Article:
Accelerator Driven Systems


Innovative accelerator driven systems (ADS) are under study nationally and inter­nationally to provide a possible alternative to critical reactor systems (considered so far in this book). The purpose of this chapter is to examine this technology. ADS are possible candidates for a range of applications; importantly, they provide a means of separating and eliminating actinides by a process referred to as partitioning and transmutation. They can transmute long-lived radioisotopes into short-lived or even non-radioactive isotopes, using an excess of neutrons available from a fission chain reaction. These neutrons are generated in a hybrid sub-critical reactor accelerator system, which forms the basis of the ADS. In such a system, high-energy protons produced by an accelerator bombard a ‘target’, producing an intense neutron source; this part of the process is termed ‘spallation’. These neutrons are multiplied up in a sub-critical reactor, referred to as the ‘blanket’, which surrounds the spallation target.

Thus, an important application for ADS technology could be to transmute high-level nuclear waste to non-radioactive materials or materials with much shorter half-lives. The issue of highly radioactive waste produced from reactor operation is a continuing problem with regard to the future of nuclear power. Such waste must be managed in a safe and efficient manner if nuclear power is to be sustained in the modern world. Other ADS applications include the ‘burning’ of weapons grade plutonium and energy production. These are developed further below.

In regard to international activity, the IAEA compiled a status report in 1997 (IAEA-TECDOC-985, 1997a), requested by participants in a special scientific programme initiated in 1994 on the ‘Use of High Energy Accelerators for the Transmutation of Actinides and Power Production’. The objectives were to review the various technical options available, including their advantages and disadvantages, including technical and economic viability and the future role of IAEA in developing international collaboration.

The process of nuclear transmutation has existed for some time. In 1919, Rutherford demonstrated the process for lighter elements, and Laurence in the US and Semenov in the USSR made attempts to promote accelerators to generate neutron sources in the 1940s. The evolution progressed through attempts to achieve transmutation using only spallation neutrons but these suffered from technical limitations and inefficiency. In recent years, hybrid systems have been produced involving the combination of a sub-critical reactor with a high-energy particle accelerator.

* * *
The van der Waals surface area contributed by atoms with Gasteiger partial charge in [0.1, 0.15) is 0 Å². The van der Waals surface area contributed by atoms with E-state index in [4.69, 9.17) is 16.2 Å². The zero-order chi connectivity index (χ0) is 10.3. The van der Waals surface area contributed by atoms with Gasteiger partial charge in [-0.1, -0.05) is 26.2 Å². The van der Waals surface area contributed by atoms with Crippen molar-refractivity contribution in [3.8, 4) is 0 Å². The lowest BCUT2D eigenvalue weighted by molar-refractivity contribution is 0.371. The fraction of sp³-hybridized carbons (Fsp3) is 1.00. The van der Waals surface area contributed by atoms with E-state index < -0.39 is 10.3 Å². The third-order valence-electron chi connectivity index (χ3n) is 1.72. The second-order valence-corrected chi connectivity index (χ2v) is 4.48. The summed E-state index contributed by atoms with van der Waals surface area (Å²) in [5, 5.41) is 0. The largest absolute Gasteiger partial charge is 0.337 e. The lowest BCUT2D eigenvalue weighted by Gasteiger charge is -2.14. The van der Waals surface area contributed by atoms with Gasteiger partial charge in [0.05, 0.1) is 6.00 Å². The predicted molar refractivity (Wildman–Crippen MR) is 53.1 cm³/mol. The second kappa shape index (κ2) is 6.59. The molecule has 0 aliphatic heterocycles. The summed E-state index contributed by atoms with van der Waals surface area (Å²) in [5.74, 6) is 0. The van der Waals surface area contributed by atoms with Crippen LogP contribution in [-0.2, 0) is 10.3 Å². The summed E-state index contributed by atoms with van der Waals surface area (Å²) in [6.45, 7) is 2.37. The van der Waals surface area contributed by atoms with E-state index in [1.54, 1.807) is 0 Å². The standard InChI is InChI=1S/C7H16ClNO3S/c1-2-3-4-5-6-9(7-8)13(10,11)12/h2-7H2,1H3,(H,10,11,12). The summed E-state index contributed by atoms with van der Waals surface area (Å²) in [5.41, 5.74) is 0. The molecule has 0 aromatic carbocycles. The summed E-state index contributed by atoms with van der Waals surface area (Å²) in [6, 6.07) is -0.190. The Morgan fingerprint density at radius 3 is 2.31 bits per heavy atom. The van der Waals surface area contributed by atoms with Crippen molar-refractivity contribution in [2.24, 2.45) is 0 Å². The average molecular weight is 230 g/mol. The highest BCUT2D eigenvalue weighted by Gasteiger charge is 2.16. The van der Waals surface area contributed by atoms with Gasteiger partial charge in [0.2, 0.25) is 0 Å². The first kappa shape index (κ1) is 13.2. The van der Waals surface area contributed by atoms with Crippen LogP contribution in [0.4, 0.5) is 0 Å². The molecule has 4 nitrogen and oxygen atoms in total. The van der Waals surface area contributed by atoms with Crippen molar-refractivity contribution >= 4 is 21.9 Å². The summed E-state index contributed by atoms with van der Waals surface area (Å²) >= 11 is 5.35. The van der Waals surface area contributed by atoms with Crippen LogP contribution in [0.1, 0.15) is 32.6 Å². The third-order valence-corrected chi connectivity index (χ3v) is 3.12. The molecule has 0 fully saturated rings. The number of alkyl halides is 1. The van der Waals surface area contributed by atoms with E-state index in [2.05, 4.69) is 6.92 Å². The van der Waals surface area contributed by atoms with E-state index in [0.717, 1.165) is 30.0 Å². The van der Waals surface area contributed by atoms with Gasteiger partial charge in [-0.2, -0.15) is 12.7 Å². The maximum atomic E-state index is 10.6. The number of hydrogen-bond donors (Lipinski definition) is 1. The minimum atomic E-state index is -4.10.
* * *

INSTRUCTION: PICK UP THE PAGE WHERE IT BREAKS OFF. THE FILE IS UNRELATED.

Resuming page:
A number of different systems have been and are still being proposed. These include ADS using fast neutrons for higher actinide incineration; such systems have been proposed in the US and Japan. In the US, hybrid systems, using thermal neutrons with a linear accelerator has also been considered. Collectively the different approaches provide a means for the incineration of plutonium, for the transmutation of higher actinides and long-lived fission products (LLFP) to reduce radioactive waste activity, and for potential energy production using thorium fuel. In Europe, nuclear energy production from thorium-based fuel via the ‘Rubbia’ system has been put forward. The thorium fuel option reduces the concern about higher actinides in used fuel, and utilises relatively cheap and available thorium. These ideas have been tested using preliminary experiments at CERN.

ADS have the inherent safety feature that they are based on a non-self-sustained chain — reaction. This improves the safety characteristics of ADS and can also reduce or eliminate the need for control rods. A section on safety is included later in this chapter.

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